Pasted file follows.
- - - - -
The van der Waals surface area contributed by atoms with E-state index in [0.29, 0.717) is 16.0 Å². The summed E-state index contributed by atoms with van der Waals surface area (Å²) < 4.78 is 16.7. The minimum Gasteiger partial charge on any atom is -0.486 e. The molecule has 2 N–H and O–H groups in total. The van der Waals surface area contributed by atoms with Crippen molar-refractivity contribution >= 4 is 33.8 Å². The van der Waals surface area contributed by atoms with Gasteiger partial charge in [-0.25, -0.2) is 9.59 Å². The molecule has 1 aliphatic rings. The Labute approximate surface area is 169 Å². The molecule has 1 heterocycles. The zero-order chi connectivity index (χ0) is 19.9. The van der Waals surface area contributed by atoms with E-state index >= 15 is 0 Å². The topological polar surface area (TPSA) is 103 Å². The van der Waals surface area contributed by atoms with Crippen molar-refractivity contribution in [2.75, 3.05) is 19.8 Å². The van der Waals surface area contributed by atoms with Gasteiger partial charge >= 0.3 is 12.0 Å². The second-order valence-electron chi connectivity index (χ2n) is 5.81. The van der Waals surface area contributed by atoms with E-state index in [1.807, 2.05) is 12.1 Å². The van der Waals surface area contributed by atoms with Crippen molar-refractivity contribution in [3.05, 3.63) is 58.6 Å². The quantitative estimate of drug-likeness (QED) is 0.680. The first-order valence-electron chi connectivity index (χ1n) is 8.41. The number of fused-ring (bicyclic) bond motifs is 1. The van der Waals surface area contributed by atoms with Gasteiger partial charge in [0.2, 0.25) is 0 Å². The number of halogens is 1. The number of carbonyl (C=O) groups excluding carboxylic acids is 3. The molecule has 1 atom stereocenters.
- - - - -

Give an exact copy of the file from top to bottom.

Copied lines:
The van der Waals surface area contributed by atoms with E-state index in [0.29, 0.717) is 16.0 Å². The summed E-state index contributed by atoms with van der Waals surface area (Å²) < 4.78 is 16.7. The minimum Gasteiger partial charge on any atom is -0.486 e. The molecule has 2 N–H and O–H groups in total. The van der Waals surface area contributed by atoms with Crippen molar-refractivity contribution >= 4 is 33.8 Å². The van der Waals surface area contributed by atoms with Gasteiger partial charge in [-0.25, -0.2) is 9.59 Å². The molecule has 1 aliphatic rings. The Labute approximate surface area is 169 Å². The molecule has 1 heterocycles. The zero-order chi connectivity index (χ0) is 19.9. The van der Waals surface area contributed by atoms with E-state index >= 15 is 0 Å². The topological polar surface area (TPSA) is 103 Å². The van der Waals surface area contributed by atoms with Crippen molar-refractivity contribution in [2.75, 3.05) is 19.8 Å². The van der Waals surface area contributed by atoms with Gasteiger partial charge >= 0.3 is 12.0 Å². The second-order valence-electron chi connectivity index (χ2n) is 5.81. The van der Waals surface area contributed by atoms with E-state index in [1.807, 2.05) is 12.1 Å². The van der Waals surface area contributed by atoms with Crippen molar-refractivity contribution in [3.05, 3.63) is 58.6 Å². The quantitative estimate of drug-likeness (QED) is 0.680. The first-order valence-electron chi connectivity index (χ1n) is 8.41. The number of fused-ring (bicyclic) bond motifs is 1. The van der Waals surface area contributed by atoms with Gasteiger partial charge in [0.2, 0.25) is 0 Å². The number of halogens is 1. The number of carbonyl (C=O) groups excluding carboxylic acids is 3. The molecule has 1 atom stereocenters.